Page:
How fresh is your travel policy?

We're delighted to bring you this guest post from one of our partners, The Lyndon Group. Read on for their take on what your travel policy says about your organization and Oren's tips on giving that policy a makeover.

 

The fact that you’re scrolling through this blog tells me that you already know the immense value of a powerful, modern travel and expense management tool like Concur. Implementing Concur can certainly solve a lot of problems for a small business. But here’s a dirty little secret: often, the weakest link in a company’s travel and expense management strategy isn’t their process, it’s their policy.

As a Travel & Expense Management Consultant, I’ve seen pretty much every type of expense policy there is. I’ve walked into meetings with some clients where they hand me a single piece of paper with typo-riddled text, shrug their shoulders, and expect miracles. In other cases, they slam a dusty 50-page booklet on the table and declare that they’ve considered every possible scenario and contingency.

The sweet-spot, I assure you, is somewhere in the middle.

A company’s Travel and Expense policy should be more than just a document full of rules and restrictions. A well-written policy is also a statement of values, a guideline that should reflect the culture and principles of the company. The policy also helps define the relationship of mutual obligations between employer and employee.

Here are a few things that you might want to think about when crafting your company’s Travel and Expense policy:

Collaboration is key. Don’t work in a vacuum.

Probably one of the biggest mistakes that companies make is creating a policy from a single perspective. Usually this happens when someone in Finance or Legal is assigned the task without context. But a Travel Policy touches almost every aspect of the business, so it really takes a village to create a robust one.

Certainly you should invite feedback from your Finance, Procurement, Legal, and HR teams about the policy. But it probably wouldn’t hurt to ask your frequent travelers to be part of the process, either. Remember, those are the folks who will complain the loudest down the road if they don’t like something. If you make them part of the process up front you may not only learn a thing or two, but you’ll also (hopefully) prevent them from complaining later, as well.

More from our Newsroom: Watch a Concur solutions product demo

Understand the impact of travel on your employee.

There are few aspects of modern workday life that are more personal to the average employee than their business-travel experience. Sometimes that sensitivity is about sweet travel perks. I’ve seen some people who are as rabidly loyal to their preferred airline as they are to their favorite sports team. In other cases, it’s about simple comfort. Some travelers, myself included, would rather ride in the luggage compartment than squeeze their bulk into a standard middle seat in Coach.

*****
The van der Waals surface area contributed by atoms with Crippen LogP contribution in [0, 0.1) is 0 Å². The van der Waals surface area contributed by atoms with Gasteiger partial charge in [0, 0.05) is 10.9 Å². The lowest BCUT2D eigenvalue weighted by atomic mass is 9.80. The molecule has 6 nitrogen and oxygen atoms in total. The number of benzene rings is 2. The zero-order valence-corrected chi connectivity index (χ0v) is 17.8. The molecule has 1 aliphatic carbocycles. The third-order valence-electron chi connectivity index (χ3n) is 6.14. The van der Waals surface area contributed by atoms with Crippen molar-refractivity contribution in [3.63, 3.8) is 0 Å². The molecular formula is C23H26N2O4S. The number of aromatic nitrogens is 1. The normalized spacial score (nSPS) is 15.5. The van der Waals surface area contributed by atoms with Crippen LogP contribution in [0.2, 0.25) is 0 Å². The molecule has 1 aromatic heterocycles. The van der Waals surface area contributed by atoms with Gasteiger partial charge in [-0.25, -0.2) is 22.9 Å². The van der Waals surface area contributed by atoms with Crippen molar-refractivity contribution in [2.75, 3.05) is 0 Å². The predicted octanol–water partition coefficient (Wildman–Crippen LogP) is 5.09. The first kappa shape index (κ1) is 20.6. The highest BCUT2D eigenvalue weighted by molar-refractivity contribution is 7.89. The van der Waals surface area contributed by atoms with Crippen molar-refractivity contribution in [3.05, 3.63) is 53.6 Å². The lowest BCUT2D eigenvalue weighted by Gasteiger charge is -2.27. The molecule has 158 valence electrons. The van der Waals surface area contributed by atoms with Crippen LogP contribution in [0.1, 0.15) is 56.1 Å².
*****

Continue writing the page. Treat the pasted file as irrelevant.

Look, I understand. You’re running a small business and you want to save money wherever you can. You have to send people on business trips to sell your product or service, that’s a given, and you want to do it affordably. But have you considered how much a bad travel experience can negatively impact an employee’s performance? I’m willing to bet a lost sale due to your employee’s surly attitude is far costlier to the business than an upgrade to Premium Economy would have been.

Make Duty of Care a centerpiece of your policy.

Let’s be brutally honest. The world we live in can be a pretty perilous place. There are far too many disasters of both the natural and man-made varieties to ignore. If your business requires any of your employees to travel, then you could be inadvertently sending them into the maw of danger. You have a special obligation to those traveling employees, a promise to try to return them home safely to their friends and family. That duty to your employee should be explicitly addressed in your Travel Policy.

In this regard, your Policy is more than just a guideline, it’s an action-list for risk-mitigation. The employee needs to understand that while traveling for business, they are able to rely on their company’s assistance in the case of emergency. On the other hand, a company needs to have visibility to wherever in the world their employees are traveling. Services like Concur Messaging do a great job in helping companies know where their employees are at any given time, and enable emergency communication with the employees in times of need. Your policy should be the security blanket for your employees, giving them peace of mind while traveling.

More from our Newsroom: Best practices for handling duty of care

Keep it fresh.

The world around us changes, and your policy should change with it. Ten years ago, Uber and Lyft were not really a thing, but they sure as heck are now. In another ten years, we’ll need to write policies around hyperloops and sub-orbital jets. I highly recommend, at the very least, that you make a point of taking a look at the policy once a year and updating it to fit the trends of the world.

Of course, all of this is just part of the policy picture. In the end, it should be your company’s culture that informs the strength, breadth, and personality of your Travel and Expense policy.
 

Founded in 2000, Lyndon Group is an accounting, travel and expense, IT and business advisory professional services firm specializing in project-based engagements. We serve both public and private companies and our clients have ranged from Fortune 50 companies to emerging growth, no revenue start-ups. Our reputation and success is built on a tradition of exceptional quality service, value and results.

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